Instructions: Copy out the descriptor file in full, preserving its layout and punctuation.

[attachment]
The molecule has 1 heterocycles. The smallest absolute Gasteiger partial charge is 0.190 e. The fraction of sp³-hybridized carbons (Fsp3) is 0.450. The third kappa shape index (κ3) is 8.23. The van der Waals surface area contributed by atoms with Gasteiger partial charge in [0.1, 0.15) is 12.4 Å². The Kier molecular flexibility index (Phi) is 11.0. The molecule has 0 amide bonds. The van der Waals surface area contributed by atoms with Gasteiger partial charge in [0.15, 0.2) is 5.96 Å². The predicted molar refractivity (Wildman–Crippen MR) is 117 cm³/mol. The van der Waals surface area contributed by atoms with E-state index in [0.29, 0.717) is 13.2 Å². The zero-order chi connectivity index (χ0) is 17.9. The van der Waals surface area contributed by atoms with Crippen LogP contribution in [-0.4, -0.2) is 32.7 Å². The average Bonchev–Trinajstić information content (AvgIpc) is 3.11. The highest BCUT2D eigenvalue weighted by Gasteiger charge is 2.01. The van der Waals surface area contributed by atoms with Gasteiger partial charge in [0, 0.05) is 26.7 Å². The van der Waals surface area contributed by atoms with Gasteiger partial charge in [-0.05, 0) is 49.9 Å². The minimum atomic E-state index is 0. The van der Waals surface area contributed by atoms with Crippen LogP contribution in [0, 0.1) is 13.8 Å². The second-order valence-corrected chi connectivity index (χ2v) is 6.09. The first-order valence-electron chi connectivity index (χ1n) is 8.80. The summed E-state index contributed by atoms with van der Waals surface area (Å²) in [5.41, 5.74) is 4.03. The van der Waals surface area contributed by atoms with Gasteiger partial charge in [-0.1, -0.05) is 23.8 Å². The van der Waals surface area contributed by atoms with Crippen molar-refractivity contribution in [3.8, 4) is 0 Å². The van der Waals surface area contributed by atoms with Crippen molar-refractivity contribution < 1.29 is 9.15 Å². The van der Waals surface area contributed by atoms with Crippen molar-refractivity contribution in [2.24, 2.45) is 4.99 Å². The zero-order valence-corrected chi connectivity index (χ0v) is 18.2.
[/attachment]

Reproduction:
The molecule has 1 heterocycles. The smallest absolute Gasteiger partial charge is 0.190 e. The fraction of sp³-hybridized carbons (Fsp3) is 0.450. The third kappa shape index (κ3) is 8.23. The van der Waals surface area contributed by atoms with Gasteiger partial charge in [0.1, 0.15) is 12.4 Å². The Kier molecular flexibility index (Phi) is 11.0. The molecule has 0 amide bonds. The van der Waals surface area contributed by atoms with Gasteiger partial charge in [0.15, 0.2) is 5.96 Å². The predicted molar refractivity (Wildman–Crippen MR) is 117 cm³/mol. The van der Waals surface area contributed by atoms with E-state index in [0.29, 0.717) is 13.2 Å². The zero-order chi connectivity index (χ0) is 17.9. The van der Waals surface area contributed by atoms with Crippen LogP contribution in [-0.4, -0.2) is 32.7 Å². The average Bonchev–Trinajstić information content (AvgIpc) is 3.11. The highest BCUT2D eigenvalue weighted by Gasteiger charge is 2.01. The van der Waals surface area contributed by atoms with Gasteiger partial charge in [0, 0.05) is 26.7 Å². The van der Waals surface area contributed by atoms with Gasteiger partial charge in [-0.05, 0) is 49.9 Å². The minimum atomic E-state index is 0. The van der Waals surface area contributed by atoms with Crippen LogP contribution in [0, 0.1) is 13.8 Å². The second-order valence-corrected chi connectivity index (χ2v) is 6.09. The first-order valence-electron chi connectivity index (χ1n) is 8.80. The summed E-state index contributed by atoms with van der Waals surface area (Å²) in [5.41, 5.74) is 4.03. The van der Waals surface area contributed by atoms with Gasteiger partial charge in [-0.1, -0.05) is 23.8 Å². The van der Waals surface area contributed by atoms with Crippen molar-refractivity contribution in [3.8, 4) is 0 Å². The van der Waals surface area contributed by atoms with Crippen molar-refractivity contribution < 1.29 is 9.15 Å². The van der Waals surface area contributed by atoms with Crippen molar-refractivity contribution in [2.24, 2.45) is 4.99 Å². The zero-order valence-corrected chi connectivity index (χ0v) is 18.2.